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Rubio: Investigate Shein and Temu for Slave Labor

Apr 16, 2024 | Press Releases

Fast fashion retailer, Shein, and e-commerce company, Temu, have exploded in popularity despite evidence that both companies are exporting goods to the United States made with Uyghur slave labor.  

U.S. Senator Marco Rubio’s (R-FL) Uyghur Forced Labor Prevention Act (UFLPA) became law in 2021. The UFLPA requires the U.S. Department of Homeland Security (DHS) to block imports that use Uyghur slave labor by adding manufacturers, exporters, and other violators to the UFLPA entity list. 

Rubio sent a letter to DHS Secretary Alejandro Mayorkas asking him to investigate Shein and Temu and add them to the UFLPA entity list if they are found to be in violation of current law.

  • “It is past time for the Forced Labor Enforcement Task Force to begin adding entities to the UFLPA exporter list. Private firms and journalists have unearthed compelling evidence that both Shein and Temu are facilitating the entry of goods made with Uyghur forced labor.
  • “Given the blatant exploitation of trade loopholes that Shein and Temu regularly demonstrate, and the high probability these companies have facilitated the importation of goods made with forced labor, I urge you to investigate these companies and add them to the exporter list…should they be in violation of federal law.”

Flashback… Senator Rubio has also taken action against Shein and Temu’s other abusive practices, such as their exploitation of the de minimis loophole, theft of intellectual property, and subsidization by the Chinese Communist Party.

The full text of the letter is below. 

Dear Secretary Mayorkas:

I write to urge you to investigate Shein, a Hong-Kong-backed fast fashion retailer, and Temu, an e-commerce firm with substantial ties to the Chinese Communist Party (CCP), for violating my Uyghur Forced Labor Prevention Act (UFLPA), and to add them to the UFLPA’s Entity List if you find them to be in violation of that law. Shein and Temu have each established a massive presence in the United States, largely by abusing Section 321 of the Tariff Act of 1931 (i.e. the de minimis provision) to send goods that are allegedly tainted with slave labor directly to consumers while evading customs duties and inspections. I was encouraged to see that, on April 5, 2024, the U.S. Department of Homeland Security outlined a strategy to combat illicit textile trade. However, more than two years after UFLPA was signed into law, the Forced Labor Enforcement Task Force, which is led by U.S. Customs and Border Protection (CBP), has yet to add a single entity to the exporter list under UFLPA’s Section 2(d)(2)(B)(iv). Americans, and victims of the CCP’s forced labor system, cannot afford any more delay.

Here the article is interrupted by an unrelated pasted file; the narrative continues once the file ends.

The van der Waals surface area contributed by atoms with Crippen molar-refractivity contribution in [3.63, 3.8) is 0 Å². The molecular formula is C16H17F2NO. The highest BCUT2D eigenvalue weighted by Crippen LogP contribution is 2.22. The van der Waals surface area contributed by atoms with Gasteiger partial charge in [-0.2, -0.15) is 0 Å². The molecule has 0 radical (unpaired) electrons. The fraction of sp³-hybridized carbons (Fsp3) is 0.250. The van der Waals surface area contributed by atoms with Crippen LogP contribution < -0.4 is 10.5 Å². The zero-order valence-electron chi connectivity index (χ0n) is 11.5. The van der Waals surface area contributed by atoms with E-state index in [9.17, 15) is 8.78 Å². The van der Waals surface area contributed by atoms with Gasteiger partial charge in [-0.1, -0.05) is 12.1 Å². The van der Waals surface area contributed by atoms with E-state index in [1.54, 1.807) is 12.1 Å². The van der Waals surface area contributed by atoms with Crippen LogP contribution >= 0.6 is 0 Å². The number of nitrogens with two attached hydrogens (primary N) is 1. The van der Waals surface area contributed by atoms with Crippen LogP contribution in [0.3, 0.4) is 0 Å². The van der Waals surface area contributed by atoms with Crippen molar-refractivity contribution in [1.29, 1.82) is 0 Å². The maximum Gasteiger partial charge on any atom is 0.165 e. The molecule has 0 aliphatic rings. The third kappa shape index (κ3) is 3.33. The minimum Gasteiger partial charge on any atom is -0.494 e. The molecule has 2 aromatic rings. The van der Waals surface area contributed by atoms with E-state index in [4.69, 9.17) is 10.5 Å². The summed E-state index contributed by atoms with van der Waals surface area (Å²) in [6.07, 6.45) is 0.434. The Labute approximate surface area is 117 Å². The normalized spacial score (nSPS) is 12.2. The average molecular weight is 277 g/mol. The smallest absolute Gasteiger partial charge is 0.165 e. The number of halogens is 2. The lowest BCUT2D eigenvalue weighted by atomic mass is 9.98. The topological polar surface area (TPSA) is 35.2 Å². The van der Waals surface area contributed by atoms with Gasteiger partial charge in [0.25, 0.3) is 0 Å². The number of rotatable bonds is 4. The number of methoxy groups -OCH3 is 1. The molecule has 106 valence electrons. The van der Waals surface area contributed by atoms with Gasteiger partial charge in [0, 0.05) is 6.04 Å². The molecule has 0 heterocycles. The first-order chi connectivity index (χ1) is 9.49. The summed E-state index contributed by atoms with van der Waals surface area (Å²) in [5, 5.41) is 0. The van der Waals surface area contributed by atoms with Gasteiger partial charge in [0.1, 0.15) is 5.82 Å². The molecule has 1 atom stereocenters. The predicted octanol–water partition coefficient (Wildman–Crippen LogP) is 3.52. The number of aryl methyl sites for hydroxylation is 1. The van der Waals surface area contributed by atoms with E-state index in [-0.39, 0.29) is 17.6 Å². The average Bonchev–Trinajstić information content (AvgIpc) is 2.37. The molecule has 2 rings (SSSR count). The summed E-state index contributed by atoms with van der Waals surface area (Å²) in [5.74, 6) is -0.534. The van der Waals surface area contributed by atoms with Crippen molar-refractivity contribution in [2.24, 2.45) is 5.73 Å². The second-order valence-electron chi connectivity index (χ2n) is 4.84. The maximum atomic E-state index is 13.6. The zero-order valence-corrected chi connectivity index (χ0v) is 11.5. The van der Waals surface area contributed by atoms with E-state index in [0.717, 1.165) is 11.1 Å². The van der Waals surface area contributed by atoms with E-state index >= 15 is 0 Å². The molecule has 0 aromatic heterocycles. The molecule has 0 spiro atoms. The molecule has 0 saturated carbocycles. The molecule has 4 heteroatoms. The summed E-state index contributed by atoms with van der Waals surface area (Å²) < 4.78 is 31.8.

UFLPA empowers CBP to block the importation of goods that originate in the Xinjiang Uyghur Autonomous Region (XUAR) or are made under “labor transfer” programs that send Uyghurs and other persecuted groups to other parts of China. The law tackles human rights abuses and also protects American firms from unfair competition. However, UFLPA will not make a difference if it is not implemented. It is past time for the Forced Labor Enforcement Task Force to begin adding entities to the UFLPA exporter list. Private firms and journalists have unearthed compelling evidence that both Shein and Temu are facilitating the entry of goods made with Uyghur forced labor. A November 2022 Bloomberg investigation found that Shein garments were made with cotton from XUAR. A separate digital vetting platform found that Temu has offered for sale in the United States various items that were made or sold by businesses located in XUAR.